The Best Tabletop SynthsBuying Guide

There are more tabletop synths on the market than ever. Here are some of the best.

Electronic instrument makers have in recent years given players a number of truly portable tabletop synthesizers. And, thanks to advances in both analog and digital circuitry, as well as industrial design, they’ve packaged them in a wide variety of inventive form factors.

What this variety means is there really is a tabletop synth for everyone. To help you find what you’re looking for, we’ve put together a guide for some of the best portable tabletop synths out there.

Entry-Level Tabletop Synths on Reverb

Types of Tabletop Synths

The tabletop synth category features different types of circuitry, synth engines, form factors, and controls. There are monophonic, paraphonic, and polyphonic tabletop synths for the analog crowd. And for digital synth enthusiasts, and FM, Wavetable, Virtual Analog, and more obscure digital synth engines.

As with larger synthesizers, there are three general types of tabletop synths—modules, keyboards, and grooveboxes. These form factors aren’t absolutely rigid. Some tabletop synths can be hybrids of these form factors. But to find what you’re looking for, it’s helpful to know these form factors.


Tabletop synth modules at a glance:

  • Analog/Digital/Hybrid
  • Onboard sequencers but not grooveboxes
  • Often quite small form factors (Waldorf Blofeld or Moog Sirin)

“Module” is essentially a term for a synthesizer that is, by definition, neither a groovebox nor keyboard. These desktop synths include the synth engine but also features like effects, arpeggiators, and sequencers.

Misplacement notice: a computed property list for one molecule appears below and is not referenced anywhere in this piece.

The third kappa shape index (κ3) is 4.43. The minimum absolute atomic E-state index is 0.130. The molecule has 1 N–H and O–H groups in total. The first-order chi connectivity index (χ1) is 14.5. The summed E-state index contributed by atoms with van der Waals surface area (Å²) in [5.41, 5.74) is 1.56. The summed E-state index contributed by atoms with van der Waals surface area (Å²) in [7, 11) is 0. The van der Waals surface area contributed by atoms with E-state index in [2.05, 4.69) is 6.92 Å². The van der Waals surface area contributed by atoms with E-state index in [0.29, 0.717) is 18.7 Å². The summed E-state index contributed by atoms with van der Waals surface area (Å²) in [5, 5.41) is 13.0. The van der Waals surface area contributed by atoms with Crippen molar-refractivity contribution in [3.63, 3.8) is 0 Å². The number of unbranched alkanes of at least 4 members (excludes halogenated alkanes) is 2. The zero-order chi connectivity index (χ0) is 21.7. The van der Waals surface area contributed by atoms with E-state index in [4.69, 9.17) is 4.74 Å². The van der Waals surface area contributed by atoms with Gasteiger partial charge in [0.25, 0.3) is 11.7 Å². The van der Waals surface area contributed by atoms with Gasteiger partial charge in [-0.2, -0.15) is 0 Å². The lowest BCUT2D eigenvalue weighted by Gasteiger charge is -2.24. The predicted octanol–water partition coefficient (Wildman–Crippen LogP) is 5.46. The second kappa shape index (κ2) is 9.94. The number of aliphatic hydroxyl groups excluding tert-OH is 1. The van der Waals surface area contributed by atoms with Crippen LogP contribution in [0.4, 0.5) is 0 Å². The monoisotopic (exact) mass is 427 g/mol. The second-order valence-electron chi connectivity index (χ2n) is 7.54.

Tabletop synth modules can be analog, digital (Waldorf Iridium), or some hybrid of the two different circuitries. Modules can be monophonic (Roland Boutique SE-02 or Moog Sirin), polyphonic (Sequential Prophet Rev2), and may even include sampling capabilities. The Elektron Rytm, for instance, is an all-analog “drum computer” but it also has digital effects (reverb and delay) and can use digital samples.


Tabletop keyboard synths at a glance:

  • Some type of chromatic keyboard
  • Usually a lot of polyphony
  • Highly portable, often with battery power option

Tabletop keyboard synthesizers are built for portability. That means they won’t be very big, and will often have smaller keys than full-sized keyboards.

The keyboard implementation can vary. The Arturia MicroFreak, for instance, is touch-sensitive but keys cannot be depressed. The Korg Monologue and Yamaha Reface DX, on the other hand, have traditional keyboards albeit with smaller keys. And then there is the Teenage Engineering OP-Z, with its circular button chromatic keyboards.

These synths are great for sound design and demoing. However, they likely won’t be the centerpiece of your studio, unless you travel often and like a portable keyboard synth option.


Tabletop grooveboxes at a glance:

  • Can function as synth or drum machine
  • Perfect for making full songs
  • Standalone option for studio and live performance

First appearing in the late 1980s, grooveboxes have always been a popular music-making tool for musicians and producers across genres. With a groovebox, musicians and producers can craft entire tracks from the ground up, and also play full songs live.

Most grooveboxes are digital, like the Akai MPCs or Korg Electribe, as well as newer boxes such as the Elektron Digitone and Roland MC-707. But analog grooveboxes do exist, like the Sequential Tempest and Elektron Rytm mkII.


Modular tabletop synths at a glance:

  • Patchable modular synthesis
  • Analog circuitry
  • Usable without patch cables

Modular or semi-modular tabletop synths are alternatives to the traditional rackmount modular synths. Typically, these synths are semi-modular.

In a practical sense, what this means is that the synths can be played without any modular patching. However, if users want to augment the synth’s sounds, they can make use of its onboard patchbay.

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Editorial content by DJ Pangburn

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